今日推荐英文原文：《Chatbot Architecture Tutorial》
今日推荐英文原文：《Chatbot Architecture Tutorial》作者：Nihit Saxena
Chatbot Architecture Tutorial
Choosing the Right Chatbot Architecture
These days Chatbots are on the rise and the specific reason behind it is that industries are trying to reduce the redundant tasks. We all don’t want to revisit the same task/process by going through the same set of procedure again and again. Hence, the next level of interfacing is introduced, called conversational bots.
The chatbot is not a new concept, the first chatbot ever was developed in the 1960’s, but nowadays we have chatbots over multiple platforms over the internet. These chatbots are configured to achieve some goal or to have a healthy conversation for entertainment. Thanks to IOT devices, we now have these chatbots working independently on devices in restaurants, banks, shopping centers etc. All this just to reduce the redundant and monotonous tasks like taking orders for restaurants or booking a flight or executing a particular job. On the other hand, these chatbots have proven to have increased the user engagement of the website, because it is more interactive to talk to a chatbot rather than clicking on buttons.
When you wish to develop a chatbot, based the usability and context of business operations the architecture involved in building a chatbot changes dramatically. We cannot write a string matching and conditional operations for every kind of chatbot. Hence, Chatbot architecture is the heart of chatbot development.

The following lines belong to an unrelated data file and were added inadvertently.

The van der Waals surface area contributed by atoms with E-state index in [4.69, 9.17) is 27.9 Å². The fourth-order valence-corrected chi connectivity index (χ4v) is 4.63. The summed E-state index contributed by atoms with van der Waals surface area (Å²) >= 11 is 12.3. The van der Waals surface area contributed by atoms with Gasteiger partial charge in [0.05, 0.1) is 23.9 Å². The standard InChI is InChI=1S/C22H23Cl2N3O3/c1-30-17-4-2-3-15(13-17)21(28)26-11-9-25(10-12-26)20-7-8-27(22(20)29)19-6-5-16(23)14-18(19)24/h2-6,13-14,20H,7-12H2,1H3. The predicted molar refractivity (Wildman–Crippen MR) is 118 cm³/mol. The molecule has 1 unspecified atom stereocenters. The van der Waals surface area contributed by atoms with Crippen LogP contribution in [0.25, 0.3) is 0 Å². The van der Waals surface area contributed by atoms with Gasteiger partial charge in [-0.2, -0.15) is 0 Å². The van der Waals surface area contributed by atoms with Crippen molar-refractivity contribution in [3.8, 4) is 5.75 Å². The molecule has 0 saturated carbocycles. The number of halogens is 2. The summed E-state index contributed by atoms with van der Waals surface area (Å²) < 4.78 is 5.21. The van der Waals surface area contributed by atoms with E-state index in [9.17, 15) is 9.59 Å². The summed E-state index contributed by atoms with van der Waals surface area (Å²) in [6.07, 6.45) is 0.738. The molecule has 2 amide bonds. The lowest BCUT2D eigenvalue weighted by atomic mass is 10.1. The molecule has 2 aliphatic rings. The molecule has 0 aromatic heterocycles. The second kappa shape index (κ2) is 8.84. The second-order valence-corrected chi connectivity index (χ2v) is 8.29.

Based on its use case there are two major types of chatbots:
- Chatbot for Entertainment
- Chatbot for Business
What to expect from final Chatbot Product?
Chatbot responses to user messages should be appropriate enough to continue the conversation. It is sometime not necessary for chatbot to understand and remember all the details of the sentence; based on requirements we need to alter different parts / elements and use the other; but the basic communication flow remains the same. However, choosing the correct architecture depends on the type of domain of the chatbot.
Sometimes in entertainment chatbots, the architecture varies, where you either use the pattern matcher for user input or you save the conversation history to get the insight and decide the type of response. The target in entertainment bots is to increase the average time spent by user conversing with bot. If the time is less, which implies that the conversation is shorter; hence chatbot is boring.
Chatbot for business are often the most popular and serves transactional requests, i.e. they are made for a specific purpose or to achieve a particular goal. It should be the utmost priory of the chatbot developer to have the goal fixed and defined beforehand. By defined I mean, one should have the number of requirement fixed before actually developing a chatbot. For example, travel chatbot is providing an information about flights, hotels, and tours and helps to find the best package according to user’s criteria and can do bookings accordingly. Also, Google Assistant readily provides information requested by the user and Uber bot takes a ride request.
Conversation for business chatbots are typically short, less than 15mins. Each conversation has a specific goal and the quality of chatbot can be accessed by how many users get to the goal like following: